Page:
You are here:
Alternatives to in vivo tests to detect endocrine disrupting chemicals (EDCs) in fish and amphibians – interactions with estrogens, androgens, and thyroid hormones
Scholz, S., P. Renner, L. Ortego, S. Belanger, F. Busquet, R. Davi, B. Demeneix, J. Denny, M. Leonard, M. McMaster, D. Villeneuve, AND M. Embry. Alternatives to in vivo tests to detect endocrine disrupting chemicals (EDCs) in fish and amphibians – interactions with estrogens, androgens, and thyroid hormones. CRITICAL REVIEWS IN TOXICOLOGY. CRC Press LLC, Boca Raton, FL, 43(1):45-72, (2013).
Endocrine disruption is considered a highly relevant endpoint for environmental risk assessment of chemicals, plant protection products, biocides and pharmaceuticals. Therefore, screening for endocrine disruption – with focus on vertebrates (fish and amphibians) and estrogen, androgen and thyroid pathways - is included in screening programs such as the US EPA Endocrine Disruptor Screening Program. These screening assays, however, use a large number of animals and short-term alternatives to animal tests would be advantageous. In order to promote the development and/or implementation of alternative test methods that may replace, reduce or refine (3Rs) the use of animals, the present status of alternative assays for endocrine disruption in fish and frogs was assessed by a detailed literature review. The aim was to (1) determine the strengths and limitations of alternative assays and (2) present conclusions regarding chemical specificity, sensitivity, and correlation with in vivo data. Data from 1995 to present were collected related to the detection/testing of estrogen-, androgen-, and thyroid-active chemicals in the following test systems: cell lines, primary cells, fish/frog embryos, yeast and cell free systems. The majority of alternative assays were measuring effects directly mediated by receptor binding or resulting from interference with hormone synthesis. Other mechanisms were rarely analysed. A database was established and used for a quantitative and comparative analysis. For example, a high correlation was observed between ligand binding and reporter cell assays, between fish and frog estrogenic data and between fish embryo tests and in vivo reproductive effects. It was concluded that future developments should more systematically explore the predictive capacity of alternative tests and target at reducing their inter- and intra-assay variability.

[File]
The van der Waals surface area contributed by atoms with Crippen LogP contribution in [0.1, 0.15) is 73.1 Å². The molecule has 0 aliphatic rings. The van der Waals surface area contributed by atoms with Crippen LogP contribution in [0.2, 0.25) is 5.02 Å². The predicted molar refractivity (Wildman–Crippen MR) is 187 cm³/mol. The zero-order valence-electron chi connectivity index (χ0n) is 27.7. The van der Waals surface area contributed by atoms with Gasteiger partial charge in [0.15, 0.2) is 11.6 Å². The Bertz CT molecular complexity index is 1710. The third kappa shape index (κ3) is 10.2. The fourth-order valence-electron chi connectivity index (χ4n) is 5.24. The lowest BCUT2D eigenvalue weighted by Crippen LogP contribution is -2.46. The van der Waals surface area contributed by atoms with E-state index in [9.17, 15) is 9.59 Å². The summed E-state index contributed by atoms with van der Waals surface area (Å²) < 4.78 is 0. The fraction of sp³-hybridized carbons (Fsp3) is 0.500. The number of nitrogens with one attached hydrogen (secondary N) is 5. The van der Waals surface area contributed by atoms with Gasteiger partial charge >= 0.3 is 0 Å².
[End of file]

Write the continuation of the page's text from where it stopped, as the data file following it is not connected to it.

This is a literature review of in vitro tests for endocrine disruption including estrogen, androgen , and thyroid pathways for all vertebrates. It is an examination of the variability between different in-vitro assays, and their suitability to begin replacing traditional tests. As a review, the paper does not present new data or make any policy recommendations, but summarizes the state of the science. It will be of interest to scientists in government, academia, and industry working on in-vitro endocrine disruption assays.
Record Details:Record Type: DOCUMENT (JOURNAL/PEER REVIEWED JOURNAL)
Organization:U.S. ENVIRONMENTAL PROTECTION AGENCY
OFFICE OF RESEARCH AND DEVELOPMENT
NATIONAL HEALTH AND ENVIRONMENTAL EFFECTS RESEARCH LAB
MID-CONTINENT ECOLOGY DIVISION